When comparing the definitions of “Parent Company” under the New and Repealed Governance Rules, it is notable that the new definition uses the term “juristic person” to expand the reach to all types of entities whether it is a company or not. The reason for using such term can be attributed to the fact that parent companies can be located in any jurisdiction worldwide which some of them will allow for different types of entities such as governmental entities or NGOs to carry out commercial activities and incorporate commercial companies permitting them to have control on other companies. It is worth mentioning that the new definition excludes natural persons from the scope of the definition.
Another difference is that the old definition defines parent companies as companies that own 50% of another company. This definition raised confusion as to whether or not such shareholding is only limited to direct ownership. Another issue with the old definition is that some companies may own less than 50% of a listed company’s shares and yet have indirect control over that company (for example by getting its Subsidiaries to own shares of the listed company in which it control whereby each Subsidiary will own less than 50% of the controlled company yet together directly/indirectly own more than 50% in aggregate).The new definition resolved this confusion by considering a Parent Company to be the juristic person who have control to pass a resolution in a general assembly.
Nevertheless, the new definition is not clear on whether the power to pass the resolution is limited or unlimited; i.e. is it enough in order to be considered as a Parent Company to have the power to pass a resolution in most general assemblies with restriction to some matters (such as liquidation) or it has to be an unlimited power to pass any resolution whatsoever. The articles of association of some companies may stipulate that some matters are reserved and have to be taken unanimously even though one partner may be controlling more than 90% of the shares whilst in other companies you will find that one shareholder will indirectly hold an unlimited power to pass any resolution whatsoever in a general assembly (whether directly or indirectly) even though his/her shareholding can sometimes be less than 50%. Our interpretation is that the new definition considers Parent Companies to be the companies that hold the power to pass a resolution in a general assembly in a majority of the matters discussed as the purpose of the New Governance Rules is to restrict the powers of those who have influence on a publicly listed company.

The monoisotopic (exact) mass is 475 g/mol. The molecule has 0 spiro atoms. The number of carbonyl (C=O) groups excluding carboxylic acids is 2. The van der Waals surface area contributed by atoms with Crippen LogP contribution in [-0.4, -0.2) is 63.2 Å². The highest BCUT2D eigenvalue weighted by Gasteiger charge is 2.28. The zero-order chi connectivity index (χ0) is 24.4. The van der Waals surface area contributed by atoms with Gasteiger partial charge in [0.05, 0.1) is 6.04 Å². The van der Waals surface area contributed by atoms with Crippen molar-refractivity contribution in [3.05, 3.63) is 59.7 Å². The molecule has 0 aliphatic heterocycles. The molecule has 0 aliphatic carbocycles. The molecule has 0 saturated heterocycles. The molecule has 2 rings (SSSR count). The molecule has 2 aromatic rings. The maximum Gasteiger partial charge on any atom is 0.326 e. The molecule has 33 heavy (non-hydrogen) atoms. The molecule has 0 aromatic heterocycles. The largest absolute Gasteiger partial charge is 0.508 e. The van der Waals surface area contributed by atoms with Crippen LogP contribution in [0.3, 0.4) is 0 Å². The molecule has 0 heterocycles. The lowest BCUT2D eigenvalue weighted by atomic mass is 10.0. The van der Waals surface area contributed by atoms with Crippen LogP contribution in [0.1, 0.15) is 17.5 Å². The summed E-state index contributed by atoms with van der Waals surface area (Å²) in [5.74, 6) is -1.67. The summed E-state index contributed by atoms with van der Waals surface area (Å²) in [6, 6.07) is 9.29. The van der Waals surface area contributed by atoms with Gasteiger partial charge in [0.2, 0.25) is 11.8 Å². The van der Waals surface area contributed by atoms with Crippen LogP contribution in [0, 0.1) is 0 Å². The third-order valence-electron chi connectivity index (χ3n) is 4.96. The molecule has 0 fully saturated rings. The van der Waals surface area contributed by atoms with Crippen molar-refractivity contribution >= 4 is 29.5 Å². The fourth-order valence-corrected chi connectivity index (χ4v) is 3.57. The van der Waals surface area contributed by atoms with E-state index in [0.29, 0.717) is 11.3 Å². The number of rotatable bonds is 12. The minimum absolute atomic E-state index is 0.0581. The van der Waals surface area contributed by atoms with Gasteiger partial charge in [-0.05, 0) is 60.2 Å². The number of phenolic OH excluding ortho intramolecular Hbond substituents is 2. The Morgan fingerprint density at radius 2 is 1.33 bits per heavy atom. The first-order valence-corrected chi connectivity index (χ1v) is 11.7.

As for “Subsidiary”, the new definition includes the power to appoint the board of directors. Therefore, a company can still be considered to be a subsidiary even it is not more than 50% owned by another company only if the other company has the power, whether directly or indirectly, to appoint all of its board of directors. Furthermore, and even though this is not mentioned in the definition, we believe that “the ownership of more than 50%” can be either direct or indirect since indirect ownership will still grant the owning company the power to act as a shareholder subject to one condition, namely; it must have full control over the company that divrectly own the shares thus enabling the indirect owner to have full powers to appoint the board of directors of the owned company.
Regarding the definition of “Allied Company”, we consider that the new definition is a better definition since the terms “cooperation” and “coordination” used under the Repealed Governance Rules does not promote a company to be allied with another company unless one company owns shares of the other. It should be noted that the New Governance Rules defines an “Allied Company” as being “the company owned by another company by more than 25% and less than 50% of its capital”. We consider that restricting the minimum shareholding threshold to more than 25% in order to consider a company as an allied company is valid since 25% or less can be considered to be merely an investment with no actual control over the owned company.
However, there is one area of confusion that arises in terms of whether owning just 50% still promotes the owning company to be an allied company or not. The new definition is vague on this point since the wordings consider Allied Companies as companies that are less than 50% owned by another company, while owning more than 50% will consider the owned company to be a Subsidiary. We believe that a company owning 50% of the shares of another company means that the owning company falls under the definition of an ‘Allied Company’ since the owning company has some control over the other company yet such control is not sufficient to pass a resolution at a general assembly meeting.
Another question that may rise is whether or not to consider the company that owns only 25% of another company is an ‘Allied Company’ or not. Unfortunately, the current wordings of the new definition excludes such a company from the definition of ‘Allied Companies’ and it cannot be implied that it falls within the scope of such definition.
In addition, as mentioned above in the paragraph related to the “Subsidiary”, the ownership can be either direct or indirect since indirect ownership will still grant the owning company the power to act as a shareholder subject to one condition which is to have full control over the company that directly own the shares.
This article is part one of a series of four articles with the other articles being published in subsequent editions of Law Update.